Sheaths: A Superior Alternative to Incontinence Pads
Jai Juttla is our Territory Manager for the West Midlands but, before that, he was a physiotherapist. Jai draws upon his experiences of working for the NHS to explain why he thinks that sheaths are a better way of managing incontinence in comparison to pads.
Generally speaking, pads are thin and made from lightweight materials. As a result, they can become folded and often move out of position. When displaced, the effectiveness of the pad is somewhat reduced as the thickest part of the pad which is designed to capture the bulk of the urine is no longer positioned to do so. This often results in a leaking pad. Due to their lightweight design, pads can only hold a limited amount of uring (approx 8oz). As we know, our bladders can hold a lot more urine and again this is another way pads can leak.
Leaking pads and incontinence in general are a common cause of falls in the elderly. Patients wrongly prioritise their need to toilet over safe, secure mobility. With the stresses on domiciliary care, patients often are left waiting hours sitting in their own urine waiting to be cleaned up. The ones who can help themselves do so and often put themselves at risk of falling in the process. In my experience, all risk assessments from the patient go out the window in this situation as they would rather risk falling than remaining wet.
Likewise, during the night, blood pressure drops while sleeping and night time confusion sets in. I’ve had patients tell me they go to the toilet over 15 times a night when they feel the urge just to find they had nothing to expel. This is putting the patient at an increased risk of falling which would leaf to ambulance call outs and hospital admissions. A fractured neck of femur is one of the most common injuries caused by falls in the elderly, it requires surgical intervention in 100% of cases and patients can expect a 3–4 weeks hospital stay following surgery. All of which cost the NHS drastically.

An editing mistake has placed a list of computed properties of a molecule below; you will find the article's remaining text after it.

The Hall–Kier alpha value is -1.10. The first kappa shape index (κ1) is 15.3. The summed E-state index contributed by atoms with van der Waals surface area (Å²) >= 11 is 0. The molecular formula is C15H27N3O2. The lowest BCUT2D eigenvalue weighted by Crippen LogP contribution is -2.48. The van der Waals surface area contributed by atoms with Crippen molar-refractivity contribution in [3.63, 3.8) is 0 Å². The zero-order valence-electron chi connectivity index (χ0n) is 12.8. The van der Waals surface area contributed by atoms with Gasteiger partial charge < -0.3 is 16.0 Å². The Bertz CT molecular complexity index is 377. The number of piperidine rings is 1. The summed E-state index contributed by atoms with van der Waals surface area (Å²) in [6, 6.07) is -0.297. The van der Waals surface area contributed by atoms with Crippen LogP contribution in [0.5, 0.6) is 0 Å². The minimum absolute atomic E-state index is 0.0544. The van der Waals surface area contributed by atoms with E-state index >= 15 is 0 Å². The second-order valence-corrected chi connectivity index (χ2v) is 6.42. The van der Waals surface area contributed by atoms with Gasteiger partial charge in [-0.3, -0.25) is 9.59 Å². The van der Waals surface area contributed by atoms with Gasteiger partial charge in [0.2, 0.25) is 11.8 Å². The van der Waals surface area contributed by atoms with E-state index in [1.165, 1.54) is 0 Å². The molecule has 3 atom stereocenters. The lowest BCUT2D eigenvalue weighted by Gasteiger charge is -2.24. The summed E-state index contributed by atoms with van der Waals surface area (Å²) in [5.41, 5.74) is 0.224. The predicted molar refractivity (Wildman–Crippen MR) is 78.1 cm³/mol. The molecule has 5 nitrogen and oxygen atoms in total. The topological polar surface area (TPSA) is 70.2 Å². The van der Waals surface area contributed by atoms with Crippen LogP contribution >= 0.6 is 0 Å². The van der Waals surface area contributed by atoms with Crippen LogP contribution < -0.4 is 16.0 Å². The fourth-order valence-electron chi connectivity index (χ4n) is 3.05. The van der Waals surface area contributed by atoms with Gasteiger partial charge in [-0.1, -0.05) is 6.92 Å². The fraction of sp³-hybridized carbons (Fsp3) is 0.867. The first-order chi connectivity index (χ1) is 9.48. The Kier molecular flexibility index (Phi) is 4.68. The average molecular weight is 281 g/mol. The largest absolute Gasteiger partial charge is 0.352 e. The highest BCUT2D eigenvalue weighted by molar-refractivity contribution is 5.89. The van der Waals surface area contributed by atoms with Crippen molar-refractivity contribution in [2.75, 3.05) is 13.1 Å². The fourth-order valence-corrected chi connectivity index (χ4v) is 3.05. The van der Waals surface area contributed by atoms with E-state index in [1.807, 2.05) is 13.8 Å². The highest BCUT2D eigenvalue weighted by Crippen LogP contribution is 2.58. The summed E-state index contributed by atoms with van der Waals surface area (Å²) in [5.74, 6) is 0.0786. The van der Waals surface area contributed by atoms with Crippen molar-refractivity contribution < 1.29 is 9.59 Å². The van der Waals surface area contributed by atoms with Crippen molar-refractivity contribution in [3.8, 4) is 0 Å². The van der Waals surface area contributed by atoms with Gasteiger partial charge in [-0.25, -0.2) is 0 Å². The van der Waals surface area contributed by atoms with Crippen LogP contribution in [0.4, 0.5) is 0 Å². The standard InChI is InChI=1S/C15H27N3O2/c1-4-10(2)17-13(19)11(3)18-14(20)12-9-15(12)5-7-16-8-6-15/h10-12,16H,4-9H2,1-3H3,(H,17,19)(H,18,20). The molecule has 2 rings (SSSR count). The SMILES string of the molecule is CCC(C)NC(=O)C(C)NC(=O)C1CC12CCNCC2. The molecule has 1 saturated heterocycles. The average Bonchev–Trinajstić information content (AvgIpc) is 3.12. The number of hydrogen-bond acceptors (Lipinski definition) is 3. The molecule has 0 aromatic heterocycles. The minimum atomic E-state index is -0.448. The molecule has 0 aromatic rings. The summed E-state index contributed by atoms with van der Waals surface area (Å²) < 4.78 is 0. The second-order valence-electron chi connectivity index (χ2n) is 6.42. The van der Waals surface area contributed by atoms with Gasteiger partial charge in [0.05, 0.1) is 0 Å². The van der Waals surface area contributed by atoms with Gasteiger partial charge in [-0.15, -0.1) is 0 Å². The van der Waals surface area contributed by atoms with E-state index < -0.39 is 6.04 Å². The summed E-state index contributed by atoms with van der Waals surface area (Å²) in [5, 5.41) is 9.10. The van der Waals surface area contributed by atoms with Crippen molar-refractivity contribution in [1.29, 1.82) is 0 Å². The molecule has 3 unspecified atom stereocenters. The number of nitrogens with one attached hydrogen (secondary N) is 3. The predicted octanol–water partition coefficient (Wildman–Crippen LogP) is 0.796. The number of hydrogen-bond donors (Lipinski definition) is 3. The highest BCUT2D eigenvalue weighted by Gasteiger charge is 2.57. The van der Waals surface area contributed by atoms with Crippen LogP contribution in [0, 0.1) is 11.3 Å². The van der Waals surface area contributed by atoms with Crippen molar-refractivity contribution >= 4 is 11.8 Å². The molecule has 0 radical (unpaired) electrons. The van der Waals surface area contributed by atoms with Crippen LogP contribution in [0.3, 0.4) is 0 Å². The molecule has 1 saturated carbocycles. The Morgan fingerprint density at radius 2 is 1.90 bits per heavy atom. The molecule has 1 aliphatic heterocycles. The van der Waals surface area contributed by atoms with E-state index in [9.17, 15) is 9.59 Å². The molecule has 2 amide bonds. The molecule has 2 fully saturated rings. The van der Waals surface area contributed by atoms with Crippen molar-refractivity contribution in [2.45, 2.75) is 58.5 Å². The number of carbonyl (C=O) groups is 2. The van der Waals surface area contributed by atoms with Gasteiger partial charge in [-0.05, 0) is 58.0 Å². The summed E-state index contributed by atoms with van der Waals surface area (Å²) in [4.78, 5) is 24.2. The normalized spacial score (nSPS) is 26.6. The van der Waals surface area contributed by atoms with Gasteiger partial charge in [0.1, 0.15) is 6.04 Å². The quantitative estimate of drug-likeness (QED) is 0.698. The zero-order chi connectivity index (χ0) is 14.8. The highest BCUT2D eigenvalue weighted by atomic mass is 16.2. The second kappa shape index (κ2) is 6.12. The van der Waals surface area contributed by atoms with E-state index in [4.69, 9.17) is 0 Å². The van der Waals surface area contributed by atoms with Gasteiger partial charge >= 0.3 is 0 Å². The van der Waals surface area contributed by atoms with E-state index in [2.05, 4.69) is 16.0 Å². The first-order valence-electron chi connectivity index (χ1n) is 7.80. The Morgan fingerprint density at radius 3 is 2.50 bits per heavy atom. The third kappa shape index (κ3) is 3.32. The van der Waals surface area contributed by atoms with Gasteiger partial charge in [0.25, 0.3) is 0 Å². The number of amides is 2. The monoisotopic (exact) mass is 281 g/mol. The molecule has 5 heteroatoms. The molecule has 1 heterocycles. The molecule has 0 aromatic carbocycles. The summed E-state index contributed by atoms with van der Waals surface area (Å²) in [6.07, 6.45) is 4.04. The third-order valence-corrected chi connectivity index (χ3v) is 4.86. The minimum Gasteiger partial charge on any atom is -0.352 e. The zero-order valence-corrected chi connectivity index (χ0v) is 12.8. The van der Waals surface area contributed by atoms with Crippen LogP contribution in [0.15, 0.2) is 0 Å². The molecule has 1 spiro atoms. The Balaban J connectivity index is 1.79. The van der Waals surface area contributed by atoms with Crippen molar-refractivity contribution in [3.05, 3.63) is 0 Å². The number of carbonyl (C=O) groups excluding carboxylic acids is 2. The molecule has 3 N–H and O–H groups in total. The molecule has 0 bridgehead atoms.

Quicker Discharge from Hospital
I have seen on multiple occasions where a patient’s discharge has been delayed for a number of days as the therapy teams have been unable to identify a safe way for the patient to toilet themselves overnight. Pads are often provided on discharge with the recommendation that the patient uses a pad overnight and remains in bed to prevent a fall. But this is rarely adhered to by the patient who will likely try to use the bathroom as they don’t want to urinate in their own bed. Again, this leads to recurrent falls and readmissions. An alternate option if for the hospital to discharge the patient with a “wrap around carer”. This is where a private care agency will provide a carer to sit in with the patient on discharge for 72 hours to help them on and off the toilet over night while community therapy teams rush around trying to find the safest way for the patient to toilet overnight. Both a delayed discharge and a sit in carer have huge financial implications on the NHS as well as an increased workload for both the acute and community teams. A sheath is a much more cost effective alternative to this recurrent problem faced by the NHS.
Dignity and Empowerment
There is a huge push in the community to empower patients to live independent lives. A lot of the ownership of care is now put back onto patients and a lot of teaching takes place educating patients on how to be autonomous and responsible for their own care and recovery. Sheaths are certainly more progressive and dignified than pads. From my experience, I found patients feel as though their lives are coming to an end once they are put onto pads, they give up hope in many aspects and begin to self neglect. Sheaths promote independence, discretion and dignity. All of which are key in patient rehabilitation.
If you currently use incontinence pads, why not find out more about our GB Libra Sheath which could offer a much more comfortable, dignified and life enhancing option for you.